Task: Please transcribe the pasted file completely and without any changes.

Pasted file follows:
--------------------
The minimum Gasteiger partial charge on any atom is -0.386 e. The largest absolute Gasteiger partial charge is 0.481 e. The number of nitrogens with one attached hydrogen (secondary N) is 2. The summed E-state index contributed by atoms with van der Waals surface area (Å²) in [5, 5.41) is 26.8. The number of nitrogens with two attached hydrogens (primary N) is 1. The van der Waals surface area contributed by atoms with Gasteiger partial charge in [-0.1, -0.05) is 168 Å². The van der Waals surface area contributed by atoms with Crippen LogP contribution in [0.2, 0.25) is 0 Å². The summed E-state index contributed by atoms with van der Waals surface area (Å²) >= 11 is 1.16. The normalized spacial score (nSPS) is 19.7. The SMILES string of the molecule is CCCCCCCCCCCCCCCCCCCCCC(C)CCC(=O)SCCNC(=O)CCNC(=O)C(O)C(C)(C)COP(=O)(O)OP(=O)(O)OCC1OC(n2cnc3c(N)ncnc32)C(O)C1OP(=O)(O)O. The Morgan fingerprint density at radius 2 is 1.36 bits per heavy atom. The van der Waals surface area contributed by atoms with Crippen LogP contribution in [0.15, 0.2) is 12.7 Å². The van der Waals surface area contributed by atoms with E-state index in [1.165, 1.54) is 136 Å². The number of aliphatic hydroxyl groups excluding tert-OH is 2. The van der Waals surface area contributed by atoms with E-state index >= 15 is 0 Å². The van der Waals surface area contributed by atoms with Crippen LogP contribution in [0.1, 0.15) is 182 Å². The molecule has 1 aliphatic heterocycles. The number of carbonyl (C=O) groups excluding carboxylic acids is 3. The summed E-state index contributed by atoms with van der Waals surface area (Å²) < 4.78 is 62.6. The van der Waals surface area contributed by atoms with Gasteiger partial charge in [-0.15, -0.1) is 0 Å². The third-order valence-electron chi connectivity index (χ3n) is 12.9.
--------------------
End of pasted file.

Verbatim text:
The minimum Gasteiger partial charge on any atom is -0.386 e. The largest absolute Gasteiger partial charge is 0.481 e. The number of nitrogens with one attached hydrogen (secondary N) is 2. The summed E-state index contributed by atoms with van der Waals surface area (Å²) in [5, 5.41) is 26.8. The number of nitrogens with two attached hydrogens (primary N) is 1. The van der Waals surface area contributed by atoms with Gasteiger partial charge in [-0.1, -0.05) is 168 Å². The van der Waals surface area contributed by atoms with Crippen LogP contribution in [0.2, 0.25) is 0 Å². The summed E-state index contributed by atoms with van der Waals surface area (Å²) >= 11 is 1.16. The normalized spacial score (nSPS) is 19.7. The SMILES string of the molecule is CCCCCCCCCCCCCCCCCCCCCC(C)CCC(=O)SCCNC(=O)CCNC(=O)C(O)C(C)(C)COP(=O)(O)OP(=O)(O)OCC1OC(n2cnc3c(N)ncnc32)C(O)C1OP(=O)(O)O. The Morgan fingerprint density at radius 2 is 1.36 bits per heavy atom. The van der Waals surface area contributed by atoms with Crippen LogP contribution in [0.15, 0.2) is 12.7 Å². The van der Waals surface area contributed by atoms with E-state index in [1.165, 1.54) is 136 Å². The number of aliphatic hydroxyl groups excluding tert-OH is 2. The van der Waals surface area contributed by atoms with E-state index >= 15 is 0 Å². The van der Waals surface area contributed by atoms with Crippen LogP contribution in [0.1, 0.15) is 182 Å². The molecule has 1 aliphatic heterocycles. The number of carbonyl (C=O) groups excluding carboxylic acids is 3. The summed E-state index contributed by atoms with van der Waals surface area (Å²) < 4.78 is 62.6. The van der Waals surface area contributed by atoms with Gasteiger partial charge in [-0.15, -0.1) is 0 Å². The third-order valence-electron chi connectivity index (χ3n) is 12.9.